Microsoft Unveils Programming Language for Quantum Computing
At its Ignite developer conference yesterday, Microsoft announced that it has developed a new programming language designed to not only run on current computers but on the most advanced machines of the future: quantum computers. Ignite is running from Sept. 25-29 in Orlando.
Like many other of the world's largest tech companies, Microsoft has been working to develop quantum computers that could handle massively complex problems in minutes or seconds. Unlike today's conventional devices that use the digital bits "0" and "1," quantum computers use qubits that can act as 0s, 1s or both simultaneously.
Microsoft said its new quantum computing language, which has yet to be named, is "deeply integrated" with its Visual Studio development environment and does many of the things other standard programming languages do. However, it is specifically designed to allow programmers to create apps that will eventually run on true quantum computers.
By supporting massive processing and memory demands through quantum physics, quantum computers could help solve many currently intractable problems from deadly diseases to climate change to IT security challenges.
'A New Form of Matter'
Like other companies, such as Google and IBM, Microsoft has been working for years to advance quantum computing research to the point where the technology becomes feasible rather than theoretical. Its quantum computing research team includes Fields Medal-winning mathematician Michael Freedman; Charles Marcus, professor at the University of Copenhagen's Niels Bohr Institute; and quantum computing software expert Krysta Svore.
"[W]e set out with a goal of not just trying to achieve a few scientific milestones -- we sort of went back to the very core first principles and said, 'What would it take to build a truly scalable quantum computer?'" Microsoft CEO Satya Nadella said yesterday during his keynote address at Ignite.
Joining Nadella on stage, Freedman added, "Microsoft's qubit will be based on a new form of matter called topological matter that also has this property that as the information stored in the matter is stored globally, you can't find the information in any particular place."
That quality protects the qubit from the physical forces that would normally cause those units to "decohere" and become unavailable for computing tasks, according to Freedman.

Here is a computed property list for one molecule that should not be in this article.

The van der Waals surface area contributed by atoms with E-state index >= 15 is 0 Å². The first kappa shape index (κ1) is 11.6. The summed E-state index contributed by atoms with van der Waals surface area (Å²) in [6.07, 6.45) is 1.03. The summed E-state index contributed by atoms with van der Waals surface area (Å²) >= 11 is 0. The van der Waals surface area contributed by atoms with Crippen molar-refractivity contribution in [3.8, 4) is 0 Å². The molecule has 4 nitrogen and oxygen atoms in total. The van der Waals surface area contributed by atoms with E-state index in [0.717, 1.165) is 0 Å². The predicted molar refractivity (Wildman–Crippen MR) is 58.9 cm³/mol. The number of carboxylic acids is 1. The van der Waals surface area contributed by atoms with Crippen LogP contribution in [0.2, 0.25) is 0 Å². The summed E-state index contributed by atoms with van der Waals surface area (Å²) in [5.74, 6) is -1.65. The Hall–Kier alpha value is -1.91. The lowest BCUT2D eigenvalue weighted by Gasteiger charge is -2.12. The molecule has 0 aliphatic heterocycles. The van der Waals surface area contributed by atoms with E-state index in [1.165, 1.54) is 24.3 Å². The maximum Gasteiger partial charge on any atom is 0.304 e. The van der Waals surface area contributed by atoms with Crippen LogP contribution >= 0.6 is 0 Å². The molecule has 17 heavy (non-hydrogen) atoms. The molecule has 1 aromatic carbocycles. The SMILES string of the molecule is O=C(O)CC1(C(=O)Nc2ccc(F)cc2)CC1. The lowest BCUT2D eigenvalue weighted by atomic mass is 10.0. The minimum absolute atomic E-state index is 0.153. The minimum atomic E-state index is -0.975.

Preview Available by End of Year
Microsoft said its new language for quantum computing is "designed for developers to create apps to debut on quantum simulators today and run on an actual topological quantum computer in the future."
However, because the language is built into Visual Studio, programmers don't need to be experts in quantum physics, Microsoft added. "It doesn't look too different from the things they're already doing," Svore said in a Microsoft news feature published yesterday.
Developers can sign up now to be informed about quantum computing programming updates from Microsoft. The programming language is expected to be available as a free preview by the end of the year and "also includes libraries and tutorials so developers can familiarize themselves with quantum computing," Microsoft said.
Individual developers will be able to use the language to simulate problems that would use up to 30 logical qubits of power, while select enterprise customers and Azure developers will be able to simulate more than 40 qubits of power, Microsoft noted.
"For the first time in 70 years we're looking at a way to build a computing system that is just completely different," according to chief research and strategy officer Craig Mundie. "It's not an incremental tune-up or improvement. It's a qualitatively different thing."
Posted: 2017-10-08 @ 5:17pm PT
@vcsjones: Thanks for the catch. We made that correction.
Posted: 2017-10-08 @ 4:08pm PT
The article says "Visual Basic development environment". I believe it should be "Visual Studio". Visual Basic is a programming language, Visual Studio is the tooling.